Why Where the Fruit is?

I love those moments when your child does something you are proud of and you feel compelled to tell others. Often I refrain but not today. Where the Fruit is is a call to adventure. It is a gentle prod to do something with an uncertain outcome. It is here to tell you that adventure does so much more than give you a quick adrenaline fix. Adventure is a shortcut to real growth and sets you up for success in other arenas of your life. Like Jean Piaget I took what I had learned with other people’s children (I had been an adventure educator for over 15 years at the time) and then used my own child as a science project. I knew how climbing had positively influenced me as a young man and I wanted to play with concepts of adventure and how they would help my child’s development. So here is a little anecdote to support my findings.

It was ski season and I was laid up in bed with a broken leg; I cannot claim to have been particularly happy. A twelve year old Cai rubbed salt in the wound by being invited to ski in the backcountry with the dog and some family friends. One of the friends was a principal at a local elementary school. Having skinned up they opted to do a run which our friends had not done before. They asked Cai if he had and when he responded in the affirmative they asked if he wanted to lead. Apparently he suggested that he would ski to a spot that was both in sight and safe and that they would join him one by one. When they all gathered he simply said, “I see we are all here, we have all our gear and smiles on our faces. Lets do the same thing to that point over there.” They proceeded to use this strategy down the run. Kevin (the principal) later described the experience and said it was like skiing with a guide. When I think of moments like this I swell with pride because Cai is becoming the kind of person I want to see more of in the world. Someone who is willing to lead and look after others. Someone who considers other people’s experience, safety and happiness. Someone who strategizes for an optimal outcome. Someone who assimilates their previous experiences and uses them to inform new ones. If you then throw in the fact that he loves being in nature and wants to play a part in its preservation, I become teary eyed. I also recognize that if he can do this with adults in the backcountry he already has tools he can use with his peers in other environments. It is people like this that I look to for solace when I observe what is happening currently in the political arena.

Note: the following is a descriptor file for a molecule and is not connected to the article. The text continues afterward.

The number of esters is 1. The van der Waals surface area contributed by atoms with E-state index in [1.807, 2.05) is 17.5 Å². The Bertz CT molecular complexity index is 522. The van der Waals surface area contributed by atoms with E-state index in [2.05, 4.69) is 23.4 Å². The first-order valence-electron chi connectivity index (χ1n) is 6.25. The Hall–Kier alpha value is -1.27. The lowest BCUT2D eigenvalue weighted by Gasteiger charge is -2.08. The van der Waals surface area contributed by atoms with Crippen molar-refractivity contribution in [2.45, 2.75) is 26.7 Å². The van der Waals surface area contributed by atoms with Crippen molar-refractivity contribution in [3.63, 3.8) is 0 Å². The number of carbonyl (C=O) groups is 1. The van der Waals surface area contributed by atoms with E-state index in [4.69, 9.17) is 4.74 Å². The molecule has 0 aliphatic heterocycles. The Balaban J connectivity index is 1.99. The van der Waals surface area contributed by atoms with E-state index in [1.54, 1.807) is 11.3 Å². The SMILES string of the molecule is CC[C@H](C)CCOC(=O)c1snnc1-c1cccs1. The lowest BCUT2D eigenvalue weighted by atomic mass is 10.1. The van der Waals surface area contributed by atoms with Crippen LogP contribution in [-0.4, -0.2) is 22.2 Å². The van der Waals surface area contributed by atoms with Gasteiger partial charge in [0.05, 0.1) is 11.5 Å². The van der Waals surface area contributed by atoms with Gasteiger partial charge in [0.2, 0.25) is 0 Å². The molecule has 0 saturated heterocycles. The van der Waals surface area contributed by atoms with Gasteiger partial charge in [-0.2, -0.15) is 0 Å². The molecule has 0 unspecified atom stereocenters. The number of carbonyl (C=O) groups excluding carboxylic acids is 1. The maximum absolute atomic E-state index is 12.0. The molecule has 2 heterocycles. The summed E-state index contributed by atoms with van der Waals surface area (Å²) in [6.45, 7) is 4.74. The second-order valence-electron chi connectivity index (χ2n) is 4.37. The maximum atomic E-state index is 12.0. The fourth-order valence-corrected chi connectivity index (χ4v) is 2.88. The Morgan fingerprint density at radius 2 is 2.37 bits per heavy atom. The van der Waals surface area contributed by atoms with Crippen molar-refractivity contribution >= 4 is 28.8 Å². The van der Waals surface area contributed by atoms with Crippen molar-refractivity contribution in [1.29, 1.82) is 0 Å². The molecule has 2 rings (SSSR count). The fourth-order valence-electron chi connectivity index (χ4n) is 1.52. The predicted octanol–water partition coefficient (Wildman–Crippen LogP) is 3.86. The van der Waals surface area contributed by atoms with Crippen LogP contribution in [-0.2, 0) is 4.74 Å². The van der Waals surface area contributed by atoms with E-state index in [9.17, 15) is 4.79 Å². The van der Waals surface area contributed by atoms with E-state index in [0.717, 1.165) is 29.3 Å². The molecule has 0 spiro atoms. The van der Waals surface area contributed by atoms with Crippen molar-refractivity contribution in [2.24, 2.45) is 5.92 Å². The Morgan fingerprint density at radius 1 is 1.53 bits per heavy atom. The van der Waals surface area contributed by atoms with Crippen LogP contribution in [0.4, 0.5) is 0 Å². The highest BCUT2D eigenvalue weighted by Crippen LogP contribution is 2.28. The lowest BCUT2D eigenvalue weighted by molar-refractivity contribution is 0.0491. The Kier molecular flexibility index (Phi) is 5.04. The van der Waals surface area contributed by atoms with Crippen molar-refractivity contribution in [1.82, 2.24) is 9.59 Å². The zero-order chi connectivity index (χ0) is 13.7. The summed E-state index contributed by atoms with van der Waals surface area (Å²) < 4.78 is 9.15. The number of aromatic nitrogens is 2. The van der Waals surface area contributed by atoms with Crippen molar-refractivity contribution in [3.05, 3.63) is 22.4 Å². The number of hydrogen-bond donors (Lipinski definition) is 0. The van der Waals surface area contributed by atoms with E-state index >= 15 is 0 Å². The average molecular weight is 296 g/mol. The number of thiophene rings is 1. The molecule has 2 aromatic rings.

So Why Where the Fruit is? Because I want to see a cultural shift. One where compassion and environmental consciousness rise up and those on the forefront are equipped to mobilize the groundswell of people who do not necessarily understand why they feel a need for change or how to bring it about. So go outside and have fun and along the way equip yourself and your children with the tools to lead this charge.